Not Listening

Lombardo and Eichinger (2009) wrote that people who are unskilled at listening tend to cut others off, try to finish other people’s sentences, and interrupt to make a pronouncement or render a solution or decision. As a result, those poor at listening do not learn much from their interactions with others.

Goldsmith worked with a group of executives of one of the world’s most respected research and development organizations that had a problem retaining young talent. They had a very visible and annoying way to show that they weren’t listening.

“During presentations everyone in senior management had developed the annoying habit of looking at their watches, motioning for junior scientists to move it along, and repeating over and over, “Next slide. Next slide.” . . . Have you ever tried to make a presentation while a manager grunted at you and kept telling you to move it along? Well, that’s how the junior scientists at this company felt” (Goldsmith, 2007, p. 87).

Not Taking Extreme Ownership

The best and most concise description of taking ownership is from the book, Extreme Ownership: How U.S. Navy SEALs Lead and Win (Willink & Babin, 2017):

“On any team, in any organization, all responsibility for success and failure rests with the leader. The leader must own everything in his or her world. There is no one else to blame. The leader must acknowledge mistakes and admit failures, take ownership of them, and develop a plan to win. The best leaders don’t just take responsibility for their job. They take Extreme Ownership of everything that impacts their mission” (Willink & Babin, 2017, p. 30).

“The irony, of course, is that all the fears that lead us to resist apologizing—the fear of losing, admitting we’re wrong, ceding control—are actually erased by an apology. When you say, “I’m sorry,” you turn people into your allies, even your partners” (Goldsmith, 2017, p. 84).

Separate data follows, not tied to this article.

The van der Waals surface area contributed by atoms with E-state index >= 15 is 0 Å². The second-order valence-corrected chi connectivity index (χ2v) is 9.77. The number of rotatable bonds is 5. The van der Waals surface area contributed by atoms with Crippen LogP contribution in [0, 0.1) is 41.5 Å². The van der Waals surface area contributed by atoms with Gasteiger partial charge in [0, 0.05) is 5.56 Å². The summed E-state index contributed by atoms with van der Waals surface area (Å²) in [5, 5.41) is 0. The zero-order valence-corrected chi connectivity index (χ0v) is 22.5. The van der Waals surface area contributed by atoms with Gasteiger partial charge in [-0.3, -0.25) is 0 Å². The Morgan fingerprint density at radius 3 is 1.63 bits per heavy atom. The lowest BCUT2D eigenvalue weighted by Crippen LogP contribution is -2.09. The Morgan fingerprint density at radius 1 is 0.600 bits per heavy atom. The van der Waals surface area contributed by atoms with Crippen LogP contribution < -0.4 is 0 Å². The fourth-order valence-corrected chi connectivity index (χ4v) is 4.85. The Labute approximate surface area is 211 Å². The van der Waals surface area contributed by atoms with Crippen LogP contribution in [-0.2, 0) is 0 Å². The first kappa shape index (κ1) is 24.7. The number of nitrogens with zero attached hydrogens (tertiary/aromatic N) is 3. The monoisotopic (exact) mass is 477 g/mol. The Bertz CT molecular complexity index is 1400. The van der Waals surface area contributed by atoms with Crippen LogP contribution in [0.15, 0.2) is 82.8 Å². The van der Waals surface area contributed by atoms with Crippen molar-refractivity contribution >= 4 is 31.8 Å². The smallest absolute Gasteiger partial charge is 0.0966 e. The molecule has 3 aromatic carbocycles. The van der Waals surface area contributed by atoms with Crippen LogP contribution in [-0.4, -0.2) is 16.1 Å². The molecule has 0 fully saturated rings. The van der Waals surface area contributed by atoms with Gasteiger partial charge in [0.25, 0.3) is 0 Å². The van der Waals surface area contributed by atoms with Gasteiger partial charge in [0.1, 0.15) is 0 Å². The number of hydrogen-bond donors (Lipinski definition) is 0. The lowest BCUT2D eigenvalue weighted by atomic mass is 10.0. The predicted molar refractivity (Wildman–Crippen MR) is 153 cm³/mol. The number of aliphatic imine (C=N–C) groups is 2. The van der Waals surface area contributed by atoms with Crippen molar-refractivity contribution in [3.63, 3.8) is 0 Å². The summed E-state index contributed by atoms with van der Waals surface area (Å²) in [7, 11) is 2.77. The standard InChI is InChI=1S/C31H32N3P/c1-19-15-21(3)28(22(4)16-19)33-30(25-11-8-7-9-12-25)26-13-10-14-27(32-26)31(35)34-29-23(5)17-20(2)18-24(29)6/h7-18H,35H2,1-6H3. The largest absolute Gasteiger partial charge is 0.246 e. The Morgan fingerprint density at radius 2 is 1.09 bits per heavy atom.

“If we can stop excusing ourselves, we can get better at almost anything we choose” (Goldsmith, 2017, p. 79).

“A leader who cannot shoulder the blame is not someone we will follow blindly into battle. We instinctively question that individual’s character, dependability, and loyalty to us. And so we hold back on our loyalty to him or her” (Goldsmith, 2017, p. 94).

I love this quote:

“Be humble to see your mistakes, courageous to admit them, and wise enough to correct them. The most difficult obstacles to remove are the ones that you create for yourself. If you cannot see your mistakes, you cannot fix them.” -Amine Ayad

Written By: Steve Nguyen, Ph.D.
Leadership Development Advisor


Goldsmith, M. (2007). What Got You Here Won’t Get You There. Hyperion.

Lombardo, M. M., & Eichinger, R. W. (2009). FYI: For your improvement: A development and coaching guide (5th ed.). Lominger International.

Riddle, D. (2016). Executive Integration: Equipping Transitioning Leaders for Success. Retrieved from

Scisco, P., Biech, E., & Hallenbeck, G. (2017). Compass: Your Guide for Leadership Development and Coaching. Center for Creative Leadership Press.

Willink, J., & Babin, L. (2017). Extreme Ownership: How U.S. Navy SEALs Lead and Win. St. Martin’s Press.